• Larry Sauceman, Team Reece Greeneville, Tenn., Age 34, .678 OBA, 97 HRs
  • Ernie Montgomery, Team Reece Knoxville, Tenn., Age 33, .709 OBA, 134 HRs


Co-Players of the Year: Jeff Wallace, Team TPS, and Brett Helmer, Team Easton.

Former Players of the Year

  • 1990 — Cecil Whitehead, Ritch’s/Kirk’s. (No selections in 1991-92.)
  • 1993 — Charles Wright, Ritch’s-Superior/TPS
  • 1994 — Jimmy Powers, Converters/Vernon’s/TPS
  • 1995 — Dirk Androff, Ritch’s-Superior/TPS
  • 1996 — Wendell Rickard, Lighthouse/Worth
  • 1997 — Rusty Bumgardner, Shen Valley/Superior/Taylor/TPS, and Jeff Hall, Sunbelt/Easton
  • 1998–Hank Garris, Sierra/TPS; Carl Rose, Lighthouse/Worth; Jeff Wallace, Team TPS.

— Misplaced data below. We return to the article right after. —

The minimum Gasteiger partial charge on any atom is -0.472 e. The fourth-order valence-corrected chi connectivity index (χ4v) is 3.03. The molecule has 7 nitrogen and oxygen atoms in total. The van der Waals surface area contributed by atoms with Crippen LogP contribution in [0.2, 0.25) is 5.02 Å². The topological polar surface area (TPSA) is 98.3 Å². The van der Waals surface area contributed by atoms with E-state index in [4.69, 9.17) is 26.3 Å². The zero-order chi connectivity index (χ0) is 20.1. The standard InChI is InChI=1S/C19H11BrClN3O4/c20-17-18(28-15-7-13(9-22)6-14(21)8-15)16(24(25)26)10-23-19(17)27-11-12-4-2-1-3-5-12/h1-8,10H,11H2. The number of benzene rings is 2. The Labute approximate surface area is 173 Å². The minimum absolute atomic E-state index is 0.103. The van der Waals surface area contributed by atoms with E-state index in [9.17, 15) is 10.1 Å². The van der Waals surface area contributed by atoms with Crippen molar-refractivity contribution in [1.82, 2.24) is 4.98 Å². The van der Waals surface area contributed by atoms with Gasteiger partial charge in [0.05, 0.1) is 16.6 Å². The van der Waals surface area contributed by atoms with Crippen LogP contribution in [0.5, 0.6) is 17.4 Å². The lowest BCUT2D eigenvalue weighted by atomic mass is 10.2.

NOTES: Todd Joerling has been honored for the sixth time since 1990. He had a string of five years in a row end last year. Dirk Androff had five selections in succession before his death after the 1997 season. Britt Hightower saw a string of four years in a row come to an end in 1998. Hank Garris has led the home run chase for the second year in a row. The Florida product hit 196 last year for Sierra/TPS, 188 this year for Team TPS. Jeff Wallace of Team TPS saw his on-base percentage lead slip away for the second year in a row on the final weekend of the season. He wound up at .786, compared to .789 for friend and upstate New York neighbor Brett Helmer of Team Easton. Wallace earned co-Player of the Year honors for the second year in a row. He lost to on-base title to Wendell Rickard in 1998, winding up at .7760 compared to .7762 for Rickard. J.C. Phelps has posted seasons of .798, .796, .770 and .758. Jeff Hall posted the best ever — .817 in 1997 — when he was co-Player of the Year with Rusty Bumgardner. Bumgardner and Wendell Rickard have been named four years in a row. Phelps (1994-96-97-98) is a four-time selection and Larry Fredieu (1993-94-95) is a three-timer. Androff, Joerling and Hightower were honored on the Softball USA team in 1990. Until this year, Tot Powers had been second team or honorable mention every year since 1993. He was a first-team selection in 1998. A four-timer and three-timer, including 1990, with two HMs or 2nd team: Carl Rose and Doug Roberson. A two-timer with three HMs or second team: Ron Parnell. Two-timers with two HMs or second team: Dan Schuck, Jimmy Powers. Repeat honorees include Jobe, Drilling, Garris, Rickard, Wallace, Bumgardner, Shenk, Martin, Hall, Hughes, Kortokrax, Helmer, Mello, Rose, Dubose, and Jimmy and Tot Powers. First-time selections: Creson, Striebel, Devine, Brockman, Hood, Fox, the Smith brothers, Carter, Cocco, Brannon, Linson, Burbrink, Keigley, Larson, Peterson, Lavorico, Jackson, Ott, Williams, Rulli and Purcell.